(Among 6 patients with familial hypercholesterolemia treated with 4 doses of lomitapide for 4 weeks, LDL cholesterol levels decreased by 51% and triglycerides by 65% at the highest dose and ALT elevations arose in 4 patients, all of whom also had increases in hepatic fat by MRI [10-40%]).
  • Reuben A, Koch DG, Lee WM; Acute Liver Failure Study Group. Drug-induced acute liver failure: results of a U.S. multicenter, prospective study. Hepatology 2010; 52: 2065-76. [PMC free article: PMC3992250] [PubMed: 20949552]
    (Among 1198 patients with acute liver failure enrolled in a US prospective study between 1998 and 2007, 133 were attributed to drug induced liver injury, including 6 due to statins, but none to lomitapide).
  • Two new drugs for homozygous familial hypercholesterolemia. Med Lett Drugs Ther 2013; 55 (1413): 25-7. [PubMed: 23545581]
    (Concise review of the mechanism of action, efficacy, safety and costs of lomitapide shortly after its approval for use in the US; mentions that it can cause elevations in aminotransferase levels and increases in hepatic steatosis for which reason it is only available through a restricted access program).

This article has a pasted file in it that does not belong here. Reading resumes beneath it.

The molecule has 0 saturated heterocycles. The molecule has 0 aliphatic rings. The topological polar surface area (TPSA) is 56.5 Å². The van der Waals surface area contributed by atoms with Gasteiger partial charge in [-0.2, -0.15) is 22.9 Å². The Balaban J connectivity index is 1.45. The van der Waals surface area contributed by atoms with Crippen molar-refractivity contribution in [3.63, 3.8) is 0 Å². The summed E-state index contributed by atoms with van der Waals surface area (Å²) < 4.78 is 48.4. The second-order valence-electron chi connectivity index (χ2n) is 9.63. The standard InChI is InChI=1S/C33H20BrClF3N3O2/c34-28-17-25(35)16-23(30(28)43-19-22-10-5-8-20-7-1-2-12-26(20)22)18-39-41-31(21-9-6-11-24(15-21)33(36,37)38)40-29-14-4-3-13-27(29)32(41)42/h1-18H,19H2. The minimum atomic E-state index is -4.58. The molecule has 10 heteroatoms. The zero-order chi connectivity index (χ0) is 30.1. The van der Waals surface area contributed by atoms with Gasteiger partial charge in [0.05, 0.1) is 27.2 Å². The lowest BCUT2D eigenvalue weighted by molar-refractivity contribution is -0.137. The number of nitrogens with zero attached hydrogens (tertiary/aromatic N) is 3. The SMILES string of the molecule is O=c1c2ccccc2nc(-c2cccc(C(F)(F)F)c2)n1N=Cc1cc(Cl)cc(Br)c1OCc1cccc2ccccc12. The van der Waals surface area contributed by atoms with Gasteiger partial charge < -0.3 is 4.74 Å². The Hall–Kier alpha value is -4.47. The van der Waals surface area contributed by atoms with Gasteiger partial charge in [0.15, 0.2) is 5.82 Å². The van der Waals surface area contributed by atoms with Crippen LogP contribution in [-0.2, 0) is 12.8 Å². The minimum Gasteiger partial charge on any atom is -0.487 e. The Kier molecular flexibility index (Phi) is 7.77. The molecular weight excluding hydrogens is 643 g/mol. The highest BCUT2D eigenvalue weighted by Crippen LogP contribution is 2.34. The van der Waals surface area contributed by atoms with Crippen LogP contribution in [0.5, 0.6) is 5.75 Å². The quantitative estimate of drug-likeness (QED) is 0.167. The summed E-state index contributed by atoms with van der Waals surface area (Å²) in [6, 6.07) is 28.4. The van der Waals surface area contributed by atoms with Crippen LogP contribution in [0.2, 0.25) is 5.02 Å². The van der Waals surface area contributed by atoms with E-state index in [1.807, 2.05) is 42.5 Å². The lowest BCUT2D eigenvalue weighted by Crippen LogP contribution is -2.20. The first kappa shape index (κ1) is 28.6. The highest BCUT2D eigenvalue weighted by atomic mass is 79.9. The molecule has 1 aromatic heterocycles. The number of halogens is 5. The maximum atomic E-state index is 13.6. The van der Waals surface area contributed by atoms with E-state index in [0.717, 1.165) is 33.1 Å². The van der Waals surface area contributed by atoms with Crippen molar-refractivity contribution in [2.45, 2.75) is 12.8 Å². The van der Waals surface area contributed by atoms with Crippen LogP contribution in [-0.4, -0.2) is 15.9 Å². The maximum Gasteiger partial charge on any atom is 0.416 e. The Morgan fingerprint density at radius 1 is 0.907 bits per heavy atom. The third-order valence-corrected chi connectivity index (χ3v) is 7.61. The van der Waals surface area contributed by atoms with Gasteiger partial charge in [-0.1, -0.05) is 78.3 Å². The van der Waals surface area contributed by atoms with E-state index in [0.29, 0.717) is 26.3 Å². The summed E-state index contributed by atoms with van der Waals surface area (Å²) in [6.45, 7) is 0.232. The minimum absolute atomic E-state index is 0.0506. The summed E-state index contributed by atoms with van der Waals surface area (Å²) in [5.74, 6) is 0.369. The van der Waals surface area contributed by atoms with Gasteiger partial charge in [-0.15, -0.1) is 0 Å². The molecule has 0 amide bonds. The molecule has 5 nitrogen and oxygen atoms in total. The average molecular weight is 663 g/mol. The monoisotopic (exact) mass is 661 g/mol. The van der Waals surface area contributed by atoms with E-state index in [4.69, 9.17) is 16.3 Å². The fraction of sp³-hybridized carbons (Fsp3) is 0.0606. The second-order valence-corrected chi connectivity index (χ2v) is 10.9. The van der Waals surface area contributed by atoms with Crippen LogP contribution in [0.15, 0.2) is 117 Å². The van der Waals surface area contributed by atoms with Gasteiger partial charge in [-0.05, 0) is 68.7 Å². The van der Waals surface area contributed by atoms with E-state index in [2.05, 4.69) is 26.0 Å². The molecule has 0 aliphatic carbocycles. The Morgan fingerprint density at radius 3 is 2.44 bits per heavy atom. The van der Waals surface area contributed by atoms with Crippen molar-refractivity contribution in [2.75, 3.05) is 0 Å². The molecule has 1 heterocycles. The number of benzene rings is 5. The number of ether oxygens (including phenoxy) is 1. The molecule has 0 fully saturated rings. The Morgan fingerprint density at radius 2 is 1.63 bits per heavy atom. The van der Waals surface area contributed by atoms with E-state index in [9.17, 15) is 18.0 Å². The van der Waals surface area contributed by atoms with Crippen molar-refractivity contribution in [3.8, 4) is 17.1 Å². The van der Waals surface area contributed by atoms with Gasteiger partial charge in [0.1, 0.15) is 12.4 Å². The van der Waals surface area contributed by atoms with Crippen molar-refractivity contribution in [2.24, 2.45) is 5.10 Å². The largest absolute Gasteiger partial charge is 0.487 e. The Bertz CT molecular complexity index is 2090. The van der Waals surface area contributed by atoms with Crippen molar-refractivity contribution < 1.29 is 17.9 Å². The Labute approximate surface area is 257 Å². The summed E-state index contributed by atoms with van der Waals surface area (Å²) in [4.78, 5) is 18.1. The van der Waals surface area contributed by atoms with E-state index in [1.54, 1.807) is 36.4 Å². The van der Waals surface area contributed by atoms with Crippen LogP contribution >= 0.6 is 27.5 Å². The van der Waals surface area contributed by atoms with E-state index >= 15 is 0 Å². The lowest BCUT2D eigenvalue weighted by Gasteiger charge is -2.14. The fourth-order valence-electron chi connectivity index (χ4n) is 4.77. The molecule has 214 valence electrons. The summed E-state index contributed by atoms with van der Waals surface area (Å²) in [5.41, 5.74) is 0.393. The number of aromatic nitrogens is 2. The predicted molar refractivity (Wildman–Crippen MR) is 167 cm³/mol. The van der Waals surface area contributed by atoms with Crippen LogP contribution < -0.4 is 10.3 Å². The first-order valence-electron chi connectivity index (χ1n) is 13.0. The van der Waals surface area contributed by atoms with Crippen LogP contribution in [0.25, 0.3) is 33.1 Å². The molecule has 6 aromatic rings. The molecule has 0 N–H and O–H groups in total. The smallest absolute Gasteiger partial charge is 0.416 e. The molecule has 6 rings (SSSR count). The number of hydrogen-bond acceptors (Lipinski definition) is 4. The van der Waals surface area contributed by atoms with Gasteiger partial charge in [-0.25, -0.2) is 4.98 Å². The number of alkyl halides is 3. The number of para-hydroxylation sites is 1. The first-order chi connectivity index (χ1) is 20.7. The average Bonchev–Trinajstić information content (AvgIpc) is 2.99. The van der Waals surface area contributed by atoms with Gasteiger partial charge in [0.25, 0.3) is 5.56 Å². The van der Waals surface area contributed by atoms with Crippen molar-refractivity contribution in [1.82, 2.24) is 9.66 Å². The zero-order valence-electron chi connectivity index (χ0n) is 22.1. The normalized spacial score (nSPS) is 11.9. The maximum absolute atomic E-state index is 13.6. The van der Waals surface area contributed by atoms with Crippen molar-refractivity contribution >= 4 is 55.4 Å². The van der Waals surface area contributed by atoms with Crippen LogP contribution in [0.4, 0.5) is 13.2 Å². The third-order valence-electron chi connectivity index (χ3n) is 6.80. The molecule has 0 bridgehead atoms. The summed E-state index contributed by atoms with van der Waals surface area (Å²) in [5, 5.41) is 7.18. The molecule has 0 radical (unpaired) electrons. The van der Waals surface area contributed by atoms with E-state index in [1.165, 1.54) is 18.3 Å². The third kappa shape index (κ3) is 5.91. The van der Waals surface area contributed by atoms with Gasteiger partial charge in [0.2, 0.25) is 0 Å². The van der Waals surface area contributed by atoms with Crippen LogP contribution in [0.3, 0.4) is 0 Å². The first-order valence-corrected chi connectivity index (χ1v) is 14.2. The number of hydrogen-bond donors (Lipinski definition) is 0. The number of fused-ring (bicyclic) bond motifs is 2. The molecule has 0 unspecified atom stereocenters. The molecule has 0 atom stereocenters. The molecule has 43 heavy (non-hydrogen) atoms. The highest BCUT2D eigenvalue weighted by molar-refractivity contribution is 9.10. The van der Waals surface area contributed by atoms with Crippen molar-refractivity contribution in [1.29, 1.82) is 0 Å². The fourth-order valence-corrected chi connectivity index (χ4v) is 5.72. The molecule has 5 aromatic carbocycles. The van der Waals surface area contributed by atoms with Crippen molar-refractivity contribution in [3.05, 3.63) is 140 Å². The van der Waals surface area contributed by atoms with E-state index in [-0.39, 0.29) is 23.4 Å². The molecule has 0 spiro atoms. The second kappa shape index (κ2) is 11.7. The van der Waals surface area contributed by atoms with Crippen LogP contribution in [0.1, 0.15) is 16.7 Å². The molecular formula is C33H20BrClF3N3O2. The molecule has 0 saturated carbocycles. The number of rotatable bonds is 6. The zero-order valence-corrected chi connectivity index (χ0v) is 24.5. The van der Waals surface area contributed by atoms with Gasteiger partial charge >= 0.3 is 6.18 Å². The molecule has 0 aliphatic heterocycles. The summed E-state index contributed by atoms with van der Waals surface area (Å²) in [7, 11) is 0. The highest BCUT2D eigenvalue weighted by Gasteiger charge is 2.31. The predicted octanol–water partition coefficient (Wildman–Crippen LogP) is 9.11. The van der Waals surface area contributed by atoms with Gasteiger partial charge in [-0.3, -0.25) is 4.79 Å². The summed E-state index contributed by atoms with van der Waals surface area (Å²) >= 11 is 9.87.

• Cuchel M, Meagher EA, du Toit Theron H, Blom DJ, Marais AD, Hegele RA, Averna MR, et al.; Phase 3 HoFH Lomitapide Study investigators. Efficacy and safety of a microsomal triglyceride transfer protein inhibitor in patients with homozygous familial hypercholesterolaemia: a single-arm, open-label, phase 3 study. Lancet 2013; 381 (9860): 40-6. [PMC free article: PMC4587657] [PubMed: 23122768]
    (Among 28 patients with familial hypercholesterolemia treated with escalating doses of lomitapide [5 to 60 mg daily], LDL cholesterol decreased by 50%, but side effects were common, mostly gastrointestinal [>90%] and ALT elevations above 3 times ULN occurred in 10 [36%] and above 5 times ULN in 4 [14%], but none required drug discontinuation and none were associated with jaundice or symptoms, but were accompanied by increases in liver fat [from <2% to ~8%]).
  • Raal FJ. Lomitapide for homozygous familial hypercholesterolaemia. Lancet 2013; 381 (9860): 7-8. [PubMed: 23122767]
    (Editorial on familial hypercholesterolemia in response to article by Cuchel et al. [2013]).